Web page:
1902 Encyclopedia > Dyspepsia


DYSPEPSIA (from ____-, and_____, to digest), or Indigestion, is one of the most common of all complaints, but, from its intimate connection with various other morbid conditions, the term is somewhat vaguely employed. There are comparatively few diseases of any moment where some of the phenomena of dyspepsia are not present as associated symptoms, and not unfrequently these exist to such a degree as to mask the real disease of which they are only complications. This is especially the case in many organic diseases of the alimentary canal, in which the symptoms of dyspepsia are often the most prominent. In its restricted meaning, however (and it is to this that the present brief notice applies), the term is used to describe a functional derangement of the natural process of digestion, apart from any structural change in the organs concerned in the act. The causes of this ailment are very numerous, but are generally regarded as bearing reference either to the food, the condition of the gastric juice, or the move-ments of the stomach during the process of digestion.

Among the causes connected with the food are not only the indulgence in indigestible articles of diet, but the too common practice of eating too much of what may be otherwise quite wholesome and digestible, irregular or too frequent meals, and imperfect mastication of the food. Substances which are badly cooked, or too hot or too cold, the excessive use of condiments, the partaking of too much liquid with a meal, and over indulgence in tea, tobacco, and alcoholic liquors are likewise fruitful sources of dyspepsia. Morbid states of the gastric juice readily give rise to dyspepsia. This fluid may be diminished in quantity, or be altered in character by the presence of too much acid, or by deficiency in its active digestive principle, pepsine. These conditions are often connected with actual disease of the mucous membrane of the stomach, but they may also exist in advanced life, in depraved states of the general health (as in rheumatism, gout, Bright's disease, anaemia, <fec), or in constitutions weakened by fatigue, over-anxiety, or debauchery. It must, however, be borne in mind that not only the gastric juice but the other digestive fluids, such as the saliva, bile, pancreatic and intestinal juices, may by defects in their amount or quality materially hinder the process of digestion. Further, dyspepsia may be the result of a perverted condition of the natural movements of the stomach during digestion,—whereby, on the one hand, owing to increased activity of its propulsive power, the food may be carried into the intestines in a half dissolved state, and give rise to many of the symptoms of indiges-tion, or, on the other hand, from a weakened or atonic state of the muscular coats of the stomach digestion may be retarded, and the food retained and excite discomfort and pain consequent on its undergoing fermentive and putre-factive changes.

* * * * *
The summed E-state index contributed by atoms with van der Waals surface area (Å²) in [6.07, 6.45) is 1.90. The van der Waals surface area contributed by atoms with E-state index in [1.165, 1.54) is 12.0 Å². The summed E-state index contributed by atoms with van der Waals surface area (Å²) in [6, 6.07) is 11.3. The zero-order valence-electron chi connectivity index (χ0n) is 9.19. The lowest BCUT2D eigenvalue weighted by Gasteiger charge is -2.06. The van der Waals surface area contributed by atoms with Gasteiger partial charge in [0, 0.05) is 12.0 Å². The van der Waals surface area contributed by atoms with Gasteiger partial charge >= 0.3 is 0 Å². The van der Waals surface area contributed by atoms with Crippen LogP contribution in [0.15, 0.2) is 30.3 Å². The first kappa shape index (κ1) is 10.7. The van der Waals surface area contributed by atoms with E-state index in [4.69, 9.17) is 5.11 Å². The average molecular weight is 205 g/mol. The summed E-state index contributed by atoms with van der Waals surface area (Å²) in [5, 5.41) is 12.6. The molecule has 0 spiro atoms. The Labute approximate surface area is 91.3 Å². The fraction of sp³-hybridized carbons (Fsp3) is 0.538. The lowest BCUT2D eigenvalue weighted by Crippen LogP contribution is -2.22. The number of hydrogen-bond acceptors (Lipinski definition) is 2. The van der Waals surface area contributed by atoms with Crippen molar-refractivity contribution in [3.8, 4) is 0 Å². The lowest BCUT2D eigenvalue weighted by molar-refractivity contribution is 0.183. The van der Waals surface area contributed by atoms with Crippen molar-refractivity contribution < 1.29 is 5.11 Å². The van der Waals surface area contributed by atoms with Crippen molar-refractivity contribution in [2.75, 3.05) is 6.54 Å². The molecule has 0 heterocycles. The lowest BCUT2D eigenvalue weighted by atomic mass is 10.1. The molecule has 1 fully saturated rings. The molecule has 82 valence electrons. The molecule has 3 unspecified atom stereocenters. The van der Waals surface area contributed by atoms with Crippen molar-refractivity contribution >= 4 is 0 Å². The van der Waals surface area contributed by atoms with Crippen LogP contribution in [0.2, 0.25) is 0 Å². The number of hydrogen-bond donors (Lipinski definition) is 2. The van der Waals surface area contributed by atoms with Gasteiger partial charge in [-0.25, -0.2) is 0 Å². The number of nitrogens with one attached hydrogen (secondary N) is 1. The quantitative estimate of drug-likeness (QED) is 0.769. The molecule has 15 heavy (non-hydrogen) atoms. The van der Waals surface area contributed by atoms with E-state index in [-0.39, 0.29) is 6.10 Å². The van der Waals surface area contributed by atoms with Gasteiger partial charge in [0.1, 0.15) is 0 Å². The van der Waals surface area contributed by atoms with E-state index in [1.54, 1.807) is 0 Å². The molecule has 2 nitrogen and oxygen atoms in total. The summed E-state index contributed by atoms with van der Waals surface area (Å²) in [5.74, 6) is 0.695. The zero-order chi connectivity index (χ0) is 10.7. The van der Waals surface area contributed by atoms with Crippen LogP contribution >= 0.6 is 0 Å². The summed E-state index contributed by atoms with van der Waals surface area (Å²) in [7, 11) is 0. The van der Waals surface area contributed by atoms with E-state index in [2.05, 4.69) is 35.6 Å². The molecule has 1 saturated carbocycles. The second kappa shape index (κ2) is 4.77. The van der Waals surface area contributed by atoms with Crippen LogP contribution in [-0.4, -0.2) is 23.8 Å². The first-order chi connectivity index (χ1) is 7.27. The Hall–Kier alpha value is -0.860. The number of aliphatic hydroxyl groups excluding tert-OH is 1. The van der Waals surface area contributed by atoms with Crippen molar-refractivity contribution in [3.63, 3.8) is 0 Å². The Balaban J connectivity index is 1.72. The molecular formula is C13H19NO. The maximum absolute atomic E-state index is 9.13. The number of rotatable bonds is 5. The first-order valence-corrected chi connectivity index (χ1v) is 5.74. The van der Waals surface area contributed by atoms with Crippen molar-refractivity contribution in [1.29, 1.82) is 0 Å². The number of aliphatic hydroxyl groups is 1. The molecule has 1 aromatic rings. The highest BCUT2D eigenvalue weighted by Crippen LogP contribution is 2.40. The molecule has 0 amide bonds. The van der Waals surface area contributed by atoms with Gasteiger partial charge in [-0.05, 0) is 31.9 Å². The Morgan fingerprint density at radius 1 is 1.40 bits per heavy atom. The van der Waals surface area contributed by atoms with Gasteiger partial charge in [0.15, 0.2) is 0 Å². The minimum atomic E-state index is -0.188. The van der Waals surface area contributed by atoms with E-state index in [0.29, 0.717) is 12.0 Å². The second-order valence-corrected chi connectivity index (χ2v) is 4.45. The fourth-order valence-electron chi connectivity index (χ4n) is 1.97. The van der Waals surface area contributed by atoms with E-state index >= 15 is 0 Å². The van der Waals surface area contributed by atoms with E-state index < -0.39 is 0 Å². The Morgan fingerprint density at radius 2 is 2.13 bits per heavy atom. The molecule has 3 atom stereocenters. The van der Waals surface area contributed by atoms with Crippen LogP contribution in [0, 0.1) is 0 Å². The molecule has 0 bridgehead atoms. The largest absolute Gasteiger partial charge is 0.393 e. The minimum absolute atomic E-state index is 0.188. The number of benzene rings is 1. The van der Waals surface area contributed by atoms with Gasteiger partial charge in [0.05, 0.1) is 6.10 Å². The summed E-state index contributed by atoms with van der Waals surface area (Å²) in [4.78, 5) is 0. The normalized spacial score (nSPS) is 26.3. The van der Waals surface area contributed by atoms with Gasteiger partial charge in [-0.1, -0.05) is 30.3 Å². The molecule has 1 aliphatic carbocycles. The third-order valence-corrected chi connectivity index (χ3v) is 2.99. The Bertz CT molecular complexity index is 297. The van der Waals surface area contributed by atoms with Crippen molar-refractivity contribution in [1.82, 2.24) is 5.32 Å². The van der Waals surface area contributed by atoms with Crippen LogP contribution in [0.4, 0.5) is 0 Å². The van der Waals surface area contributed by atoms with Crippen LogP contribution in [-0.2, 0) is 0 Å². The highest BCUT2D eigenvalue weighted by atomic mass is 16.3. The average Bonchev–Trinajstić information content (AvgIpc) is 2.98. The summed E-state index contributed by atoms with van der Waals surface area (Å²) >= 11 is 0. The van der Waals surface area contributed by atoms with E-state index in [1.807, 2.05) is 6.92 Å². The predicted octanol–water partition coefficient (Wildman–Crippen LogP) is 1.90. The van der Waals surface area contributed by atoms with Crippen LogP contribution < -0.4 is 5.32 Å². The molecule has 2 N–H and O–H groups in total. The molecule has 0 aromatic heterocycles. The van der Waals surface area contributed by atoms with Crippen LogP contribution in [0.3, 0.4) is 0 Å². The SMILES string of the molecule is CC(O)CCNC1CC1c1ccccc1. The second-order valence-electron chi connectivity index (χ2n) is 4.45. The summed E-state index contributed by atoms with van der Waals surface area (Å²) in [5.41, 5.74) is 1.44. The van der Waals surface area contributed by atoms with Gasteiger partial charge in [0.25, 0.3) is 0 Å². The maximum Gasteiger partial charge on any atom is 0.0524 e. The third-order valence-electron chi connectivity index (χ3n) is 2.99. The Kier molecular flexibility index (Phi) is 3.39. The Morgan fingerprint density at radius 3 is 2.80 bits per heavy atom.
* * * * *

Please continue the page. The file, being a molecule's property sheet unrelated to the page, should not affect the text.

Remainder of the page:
The symptoms of dyspepsia, even when due to a like cause, are so numerous and diversified in different individuals that probably no description could exactly represent them as they occur in any given case. All that can be here attempted is to mention some of the more prominent morbid phenomena usually present in greater or less degree.

When the attack is dependent on some error in diet, and the dyspepsia consequently more of an acute character, there is often pain followed with sickness and vomiting of the offensive matters, after which the patient soon regains his former healthy state. What are commonly known as " bilious attacks" are frequently of this character. In the more chronic cases of dyspepsia the symptoms are somewhat different. A sensation of discomfort comes on shortly after a meal, and is more of the nature of weight and distension in the stomach than of actual pain, although this too may be present. These feelings may come on after each meal, or only after certain meals, and they may arise irrespective of the kind of food taken, or only after certain articles of diet. As in most of such cases the food is long retained in the stomach, it is apt to undergo fermentive changes, one of the results of which is the accumulation of gases which cause flatulence and eructations of an acid or foul character. Occasionally quantities of hot, sour, taste-less, or bitter fluid, or mouthfuls of half-digested food, regurgitate from the stomach. Temporary relief may be obtained when another meal is taken, but soon the uncom-fortable sensations return as before. The appetite is often diminished, but may be little impaired; the tongue is in general large and flabby, and more or less furred. In some forms of this complaint, however, particularly where there is great irritability of the stomach, the tongue is abnormally red. There is generally obstinate constipa-tion.

Numerous disagreeable and painful sensations in other parts are experienced, and are indeed often more dis-tressing than the merely gastric symptoms. Pains in the chest, shortness of breathing, palpitation, headache, giddiness, affections of vision, coldness of the extremities, and general languor are common accompaniments of dyspepsia; while the nervous phenomena are specially-troublesome in the form of sleeplessness, irritability,, despondency, and hypochondriasis.